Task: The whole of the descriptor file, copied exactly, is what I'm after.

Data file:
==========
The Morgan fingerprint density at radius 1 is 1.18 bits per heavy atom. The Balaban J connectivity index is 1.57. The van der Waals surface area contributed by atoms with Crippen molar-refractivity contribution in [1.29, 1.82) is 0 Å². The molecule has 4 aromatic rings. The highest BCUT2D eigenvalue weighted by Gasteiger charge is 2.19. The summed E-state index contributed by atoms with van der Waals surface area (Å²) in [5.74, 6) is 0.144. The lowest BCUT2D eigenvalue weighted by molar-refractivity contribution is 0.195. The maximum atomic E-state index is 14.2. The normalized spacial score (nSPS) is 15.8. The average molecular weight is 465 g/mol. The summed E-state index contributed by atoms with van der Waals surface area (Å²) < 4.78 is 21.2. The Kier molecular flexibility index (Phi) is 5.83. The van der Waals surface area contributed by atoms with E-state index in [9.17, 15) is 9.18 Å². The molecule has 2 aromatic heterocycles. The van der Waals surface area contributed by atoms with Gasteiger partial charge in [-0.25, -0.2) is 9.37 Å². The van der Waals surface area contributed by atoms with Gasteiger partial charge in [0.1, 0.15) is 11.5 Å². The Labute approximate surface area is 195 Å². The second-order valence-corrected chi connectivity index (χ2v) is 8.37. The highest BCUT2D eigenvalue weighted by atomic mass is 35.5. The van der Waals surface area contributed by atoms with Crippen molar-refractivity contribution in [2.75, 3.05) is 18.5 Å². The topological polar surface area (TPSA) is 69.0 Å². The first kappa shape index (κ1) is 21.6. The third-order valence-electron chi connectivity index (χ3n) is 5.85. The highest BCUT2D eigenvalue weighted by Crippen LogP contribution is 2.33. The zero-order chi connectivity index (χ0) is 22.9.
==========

The Morgan fingerprint density at radius 1 is 1.18 bits per heavy atom. The Balaban J connectivity index is 1.57. The van der Waals surface area contributed by atoms with Crippen molar-refractivity contribution in [1.29, 1.82) is 0 Å². The molecule has 4 aromatic rings. The highest BCUT2D eigenvalue weighted by Gasteiger charge is 2.19. The summed E-state index contributed by atoms with van der Waals surface area (Å²) in [5.74, 6) is 0.144. The lowest BCUT2D eigenvalue weighted by molar-refractivity contribution is 0.195. The maximum atomic E-state index is 14.2. The normalized spacial score (nSPS) is 15.8. The average molecular weight is 465 g/mol. The summed E-state index contributed by atoms with van der Waals surface area (Å²) < 4.78 is 21.2. The Kier molecular flexibility index (Phi) is 5.83. The van der Waals surface area contributed by atoms with E-state index in [9.17, 15) is 9.18 Å². The molecule has 2 aromatic heterocycles. The van der Waals surface area contributed by atoms with Gasteiger partial charge in [-0.25, -0.2) is 9.37 Å². The van der Waals surface area contributed by atoms with Gasteiger partial charge in [0.1, 0.15) is 11.5 Å². The Labute approximate surface area is 195 Å². The second-order valence-corrected chi connectivity index (χ2v) is 8.37. The highest BCUT2D eigenvalue weighted by atomic mass is 35.5. The van der Waals surface area contributed by atoms with Crippen molar-refractivity contribution in [2.75, 3.05) is 18.5 Å². The topological polar surface area (TPSA) is 69.0 Å². The first kappa shape index (κ1) is 21.6. The third-order valence-electron chi connectivity index (χ3n) is 5.85. The highest BCUT2D eigenvalue weighted by Crippen LogP contribution is 2.33. The zero-order chi connectivity index (χ0) is 22.9.